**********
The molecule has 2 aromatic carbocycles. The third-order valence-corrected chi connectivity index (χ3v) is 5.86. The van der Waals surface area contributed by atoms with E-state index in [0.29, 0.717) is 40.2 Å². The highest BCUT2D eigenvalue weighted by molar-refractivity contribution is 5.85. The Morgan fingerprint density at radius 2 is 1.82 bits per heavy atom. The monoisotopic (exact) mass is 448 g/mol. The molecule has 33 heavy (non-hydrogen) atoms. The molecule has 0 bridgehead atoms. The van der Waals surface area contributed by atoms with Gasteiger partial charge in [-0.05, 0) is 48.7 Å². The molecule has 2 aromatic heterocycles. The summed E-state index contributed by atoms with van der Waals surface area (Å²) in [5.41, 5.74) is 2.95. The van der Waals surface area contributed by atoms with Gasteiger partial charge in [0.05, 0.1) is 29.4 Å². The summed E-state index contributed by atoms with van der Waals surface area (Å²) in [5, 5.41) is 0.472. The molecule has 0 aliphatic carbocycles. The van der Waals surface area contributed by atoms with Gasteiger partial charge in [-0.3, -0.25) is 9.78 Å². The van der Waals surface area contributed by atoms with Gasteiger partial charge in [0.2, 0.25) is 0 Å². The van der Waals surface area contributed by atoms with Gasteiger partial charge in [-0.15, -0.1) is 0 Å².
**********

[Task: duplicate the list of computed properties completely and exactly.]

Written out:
The molecule has 2 aromatic carbocycles. The third-order valence-corrected chi connectivity index (χ3v) is 5.86. The van der Waals surface area contributed by atoms with E-state index in [0.29, 0.717) is 40.2 Å². The highest BCUT2D eigenvalue weighted by molar-refractivity contribution is 5.85. The Morgan fingerprint density at radius 2 is 1.82 bits per heavy atom. The monoisotopic (exact) mass is 448 g/mol. The molecule has 33 heavy (non-hydrogen) atoms. The molecule has 0 bridgehead atoms. The van der Waals surface area contributed by atoms with Gasteiger partial charge in [-0.05, 0) is 48.7 Å². The molecule has 2 aromatic heterocycles. The summed E-state index contributed by atoms with van der Waals surface area (Å²) in [5.41, 5.74) is 2.95. The van der Waals surface area contributed by atoms with Gasteiger partial charge in [0.05, 0.1) is 29.4 Å². The summed E-state index contributed by atoms with van der Waals surface area (Å²) in [5, 5.41) is 0.472. The molecule has 0 aliphatic carbocycles. The van der Waals surface area contributed by atoms with Gasteiger partial charge in [-0.3, -0.25) is 9.78 Å². The van der Waals surface area contributed by atoms with Gasteiger partial charge in [0.2, 0.25) is 0 Å². The van der Waals surface area contributed by atoms with Gasteiger partial charge in [-0.15, -0.1) is 0 Å².